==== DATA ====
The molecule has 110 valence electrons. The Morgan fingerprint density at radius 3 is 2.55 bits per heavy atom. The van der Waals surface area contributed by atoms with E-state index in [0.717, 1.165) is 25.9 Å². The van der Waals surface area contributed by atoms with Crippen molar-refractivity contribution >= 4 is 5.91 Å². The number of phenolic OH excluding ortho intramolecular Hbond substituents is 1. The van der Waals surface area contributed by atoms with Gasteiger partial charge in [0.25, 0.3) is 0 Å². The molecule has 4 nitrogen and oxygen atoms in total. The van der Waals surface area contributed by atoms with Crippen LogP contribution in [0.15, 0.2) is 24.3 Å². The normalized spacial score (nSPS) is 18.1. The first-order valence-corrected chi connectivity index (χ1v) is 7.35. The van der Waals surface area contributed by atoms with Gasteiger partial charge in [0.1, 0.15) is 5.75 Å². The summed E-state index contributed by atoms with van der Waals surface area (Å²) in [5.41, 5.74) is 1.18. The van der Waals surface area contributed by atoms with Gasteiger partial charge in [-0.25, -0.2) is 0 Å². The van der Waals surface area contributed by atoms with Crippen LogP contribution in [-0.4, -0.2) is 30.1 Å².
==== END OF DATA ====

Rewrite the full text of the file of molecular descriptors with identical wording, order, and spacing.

The molecule has 110 valence electrons. The Morgan fingerprint density at radius 3 is 2.55 bits per heavy atom. The van der Waals surface area contributed by atoms with E-state index in [0.717, 1.165) is 25.9 Å². The van der Waals surface area contributed by atoms with Crippen molar-refractivity contribution >= 4 is 5.91 Å². The number of phenolic OH excluding ortho intramolecular Hbond substituents is 1. The van der Waals surface area contributed by atoms with Gasteiger partial charge in [0.25, 0.3) is 0 Å². The molecule has 4 nitrogen and oxygen atoms in total. The van der Waals surface area contributed by atoms with Crippen LogP contribution in [0.15, 0.2) is 24.3 Å². The normalized spacial score (nSPS) is 18.1. The first-order valence-corrected chi connectivity index (χ1v) is 7.35. The van der Waals surface area contributed by atoms with Gasteiger partial charge in [0.1, 0.15) is 5.75 Å². The summed E-state index contributed by atoms with van der Waals surface area (Å²) in [5.41, 5.74) is 1.18. The van der Waals surface area contributed by atoms with Gasteiger partial charge in [-0.25, -0.2) is 0 Å². The van der Waals surface area contributed by atoms with Crippen LogP contribution in [-0.4, -0.2) is 30.1 Å².